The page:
The most forcibly ignored cause of global warming is eating meat and dairy products; it’s the greatest source of nitrous oxide, a greenhouse gas 297 times more powerful than carbon dioxide, as well as methane gas, which is 30 times more powerful. The science on this is unequivocal, and in addition, eating animals requires massive amounts of fossil fuel inputs, directly pumping carbon dioxide into the atmosphere. We are transporting over seventy percent of our corn, soybeans, oats, and other grains to animals, pumping water to irrigate these fields, manufacturing millions of pounds of fossil fuel- based fertilizer and pesticides, and housing and slaughtering billions of animals yearly. The end result of all this is that while it takes only two calories of fossil fuel to produce one calorie of protein from soybeans, and three calories for wheat and corn, it takes 54 calories of fossil fuel to produce one calorie of protein from beef.
The primary driving force behind deforestation is cattle grazing and clearing land to grow soybeans and other grains to feed factory-farmed chickens, pigs, and fish. This is a further major contributor to global warming. In addition, sixty percent of our fish are now factory-farmed, causing severe water pollution and genetic damage to wild fish populations. Our limitless demand for fish that are used for feeding factory-farmed fish, birds, and mammals has brought our oceans to the brink of collapse. As the threat of global climate destabilization grows, we will hopefully begin to realize that the most effective way to reduce greenhouse gas emissions (and environmental pollution) is to reduce meat and dairy consumption.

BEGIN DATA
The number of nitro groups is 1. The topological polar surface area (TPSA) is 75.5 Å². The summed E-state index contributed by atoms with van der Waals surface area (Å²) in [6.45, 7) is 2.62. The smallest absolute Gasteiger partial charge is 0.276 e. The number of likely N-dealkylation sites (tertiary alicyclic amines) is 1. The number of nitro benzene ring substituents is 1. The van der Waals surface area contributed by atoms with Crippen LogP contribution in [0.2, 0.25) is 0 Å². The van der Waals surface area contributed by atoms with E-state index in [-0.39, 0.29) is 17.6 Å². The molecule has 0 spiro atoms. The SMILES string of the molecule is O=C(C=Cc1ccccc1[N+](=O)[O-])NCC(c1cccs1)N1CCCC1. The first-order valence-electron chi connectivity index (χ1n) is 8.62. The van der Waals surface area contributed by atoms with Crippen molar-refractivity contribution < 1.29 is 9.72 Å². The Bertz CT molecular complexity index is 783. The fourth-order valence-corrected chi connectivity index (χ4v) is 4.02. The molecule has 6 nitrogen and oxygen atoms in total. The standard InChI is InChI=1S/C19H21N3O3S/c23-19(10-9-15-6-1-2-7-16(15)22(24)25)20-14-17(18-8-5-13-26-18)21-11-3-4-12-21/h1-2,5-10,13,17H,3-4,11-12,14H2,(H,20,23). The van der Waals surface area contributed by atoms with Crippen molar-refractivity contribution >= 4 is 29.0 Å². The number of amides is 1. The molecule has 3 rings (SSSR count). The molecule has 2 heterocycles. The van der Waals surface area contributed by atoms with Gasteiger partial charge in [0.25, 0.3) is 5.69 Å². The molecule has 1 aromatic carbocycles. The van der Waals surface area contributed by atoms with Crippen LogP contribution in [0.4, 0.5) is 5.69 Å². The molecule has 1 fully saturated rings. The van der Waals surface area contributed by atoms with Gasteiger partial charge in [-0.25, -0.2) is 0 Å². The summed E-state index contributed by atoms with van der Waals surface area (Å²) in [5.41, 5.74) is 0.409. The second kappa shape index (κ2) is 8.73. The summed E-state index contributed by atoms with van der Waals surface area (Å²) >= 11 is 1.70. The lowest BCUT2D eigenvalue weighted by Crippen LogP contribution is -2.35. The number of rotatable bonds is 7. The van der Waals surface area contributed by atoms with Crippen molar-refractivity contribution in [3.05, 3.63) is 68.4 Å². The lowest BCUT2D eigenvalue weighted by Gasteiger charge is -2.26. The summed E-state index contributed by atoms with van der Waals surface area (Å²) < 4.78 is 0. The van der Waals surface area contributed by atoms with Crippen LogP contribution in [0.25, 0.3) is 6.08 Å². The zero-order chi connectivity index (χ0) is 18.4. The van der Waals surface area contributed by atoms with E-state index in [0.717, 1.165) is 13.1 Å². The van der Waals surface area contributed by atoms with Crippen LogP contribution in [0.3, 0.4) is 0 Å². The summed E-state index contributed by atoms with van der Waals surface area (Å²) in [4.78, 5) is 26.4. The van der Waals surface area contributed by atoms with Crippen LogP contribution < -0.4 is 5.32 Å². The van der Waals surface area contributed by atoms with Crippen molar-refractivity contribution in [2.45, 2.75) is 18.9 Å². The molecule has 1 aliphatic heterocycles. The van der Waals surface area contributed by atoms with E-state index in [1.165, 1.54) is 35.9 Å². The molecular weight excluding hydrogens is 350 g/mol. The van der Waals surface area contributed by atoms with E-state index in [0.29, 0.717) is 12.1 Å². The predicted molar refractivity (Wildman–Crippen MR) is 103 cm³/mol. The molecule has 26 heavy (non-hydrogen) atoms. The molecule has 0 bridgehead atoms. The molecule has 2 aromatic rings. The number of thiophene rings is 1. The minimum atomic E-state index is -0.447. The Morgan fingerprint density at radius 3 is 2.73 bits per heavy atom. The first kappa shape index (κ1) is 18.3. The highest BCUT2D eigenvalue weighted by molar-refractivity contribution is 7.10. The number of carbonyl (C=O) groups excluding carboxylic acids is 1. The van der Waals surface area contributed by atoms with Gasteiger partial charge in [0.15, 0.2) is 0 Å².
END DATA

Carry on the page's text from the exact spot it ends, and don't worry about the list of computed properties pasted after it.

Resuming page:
Research has also revealed that buying locally grown meat, eggs, and dairy is not significant in its impact on our carbon footprint. Additionally, as the recent documentary Cowspiracy demonstrates, eating “free-range” and “organic” meat, dairy, and eggs does not substantially reduce greenhouse gas emissions, because free- range cattle, for example, are not fattened as quickly as feedlot cattle, so they cause a greater greenhouse gas footprint in many cases.